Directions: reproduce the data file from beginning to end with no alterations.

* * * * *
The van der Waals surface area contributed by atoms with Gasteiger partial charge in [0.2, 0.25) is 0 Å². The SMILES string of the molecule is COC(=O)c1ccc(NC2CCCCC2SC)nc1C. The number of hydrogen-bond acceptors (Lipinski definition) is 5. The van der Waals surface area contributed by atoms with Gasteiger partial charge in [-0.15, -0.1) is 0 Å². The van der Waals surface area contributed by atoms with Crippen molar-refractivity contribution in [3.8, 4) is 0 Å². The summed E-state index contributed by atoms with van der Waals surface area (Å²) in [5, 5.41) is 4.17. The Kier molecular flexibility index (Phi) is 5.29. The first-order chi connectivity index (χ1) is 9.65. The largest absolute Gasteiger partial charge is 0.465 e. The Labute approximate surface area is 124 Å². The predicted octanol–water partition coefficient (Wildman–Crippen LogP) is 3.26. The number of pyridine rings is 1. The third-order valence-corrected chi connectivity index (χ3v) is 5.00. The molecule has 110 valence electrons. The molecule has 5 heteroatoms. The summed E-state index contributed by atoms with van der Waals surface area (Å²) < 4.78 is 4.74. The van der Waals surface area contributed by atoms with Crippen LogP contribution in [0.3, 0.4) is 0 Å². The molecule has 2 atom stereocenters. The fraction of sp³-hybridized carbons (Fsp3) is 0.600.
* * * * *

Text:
The van der Waals surface area contributed by atoms with Gasteiger partial charge in [0.2, 0.25) is 0 Å². The SMILES string of the molecule is COC(=O)c1ccc(NC2CCCCC2SC)nc1C. The number of hydrogen-bond acceptors (Lipinski definition) is 5. The van der Waals surface area contributed by atoms with Gasteiger partial charge in [-0.15, -0.1) is 0 Å². The van der Waals surface area contributed by atoms with Crippen molar-refractivity contribution in [3.8, 4) is 0 Å². The summed E-state index contributed by atoms with van der Waals surface area (Å²) in [5, 5.41) is 4.17. The Kier molecular flexibility index (Phi) is 5.29. The first-order chi connectivity index (χ1) is 9.65. The largest absolute Gasteiger partial charge is 0.465 e. The Labute approximate surface area is 124 Å². The predicted octanol–water partition coefficient (Wildman–Crippen LogP) is 3.26. The number of pyridine rings is 1. The third-order valence-corrected chi connectivity index (χ3v) is 5.00. The molecule has 110 valence electrons. The molecule has 5 heteroatoms. The summed E-state index contributed by atoms with van der Waals surface area (Å²) < 4.78 is 4.74. The van der Waals surface area contributed by atoms with Crippen LogP contribution in [0.3, 0.4) is 0 Å². The molecule has 2 atom stereocenters. The fraction of sp³-hybridized carbons (Fsp3) is 0.600.